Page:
THE RIGHT TOOLS
To remove varnish and carbon deposits, you’ll need to disassemble your engine. Miniature engines can be disassembled using simple tools. Most of us have an assortment of screwdrivers, wrenches, pliers and general hand tools that may or may not be suited to the task. Before you start, make sure that you have the right tools to correctly perform the required tasks. You may need to buy new screwdrivers, nut drivers and miniature wrenches in both SAE and metric sizes that are suitable for miniature engines. Screwdrivers are a good example: if you try to remove cylinder-head machine screws with a flat-blade screwdriver that’s too wide, it can break or damage the surrounding cooling fins. If you substitute needle-nose pliers for an open-end wrench or nut driver of the exact size needed to remove the carburetor’s retainer nut, you’ll end up with ugly, rounded corners.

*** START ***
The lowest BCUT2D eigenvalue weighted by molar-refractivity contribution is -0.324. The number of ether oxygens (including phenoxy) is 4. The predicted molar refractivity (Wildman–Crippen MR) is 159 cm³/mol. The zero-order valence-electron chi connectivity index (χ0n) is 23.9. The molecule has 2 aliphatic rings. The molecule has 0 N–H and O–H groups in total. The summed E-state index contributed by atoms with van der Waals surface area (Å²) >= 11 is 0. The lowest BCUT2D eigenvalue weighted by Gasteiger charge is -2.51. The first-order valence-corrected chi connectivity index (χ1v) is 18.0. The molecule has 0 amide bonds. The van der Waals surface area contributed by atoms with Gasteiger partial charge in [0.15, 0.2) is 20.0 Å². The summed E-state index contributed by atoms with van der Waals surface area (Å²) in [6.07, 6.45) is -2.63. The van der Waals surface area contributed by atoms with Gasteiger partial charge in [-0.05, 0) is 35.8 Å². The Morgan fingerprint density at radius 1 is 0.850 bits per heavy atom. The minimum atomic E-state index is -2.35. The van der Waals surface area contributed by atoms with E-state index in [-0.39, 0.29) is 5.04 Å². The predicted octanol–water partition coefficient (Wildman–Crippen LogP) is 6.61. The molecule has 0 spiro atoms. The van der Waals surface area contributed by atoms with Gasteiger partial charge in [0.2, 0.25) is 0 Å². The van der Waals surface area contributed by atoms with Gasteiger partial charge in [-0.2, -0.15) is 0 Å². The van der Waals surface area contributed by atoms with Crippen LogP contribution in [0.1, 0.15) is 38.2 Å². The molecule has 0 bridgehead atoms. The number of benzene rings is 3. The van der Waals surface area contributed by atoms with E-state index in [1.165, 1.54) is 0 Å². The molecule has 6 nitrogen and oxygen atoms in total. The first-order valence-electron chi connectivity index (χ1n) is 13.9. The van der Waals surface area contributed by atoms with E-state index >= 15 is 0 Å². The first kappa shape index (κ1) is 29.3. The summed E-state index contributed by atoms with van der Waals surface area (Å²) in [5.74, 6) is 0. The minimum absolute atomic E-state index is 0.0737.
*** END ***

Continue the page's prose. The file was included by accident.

You’ll also need some specialized tools, such as a modified automotive battery-terminal puller. On many engines, the crankshaft drive washer is retained by a collet that wedges the assembly tightly into place when the propeller nut is tightened; you’ll need a puller to remove this assembly. You’ll also need a mild chemical stripping agent, such as Demon Clean; a propane torch; 600-grit, wet-or-dry abrasive paper; 320-grit silicon-carbide abrasive paper; a no. 11 hobby knife; masking tape; steel-wool pads; an old toothbrush and Lava-brand soap. If you are reluctant to meet these minimum requirements, consider finding a competent miniature-engine mechanic or sending your engine to a professional repair and maintenance shop to be cleaned.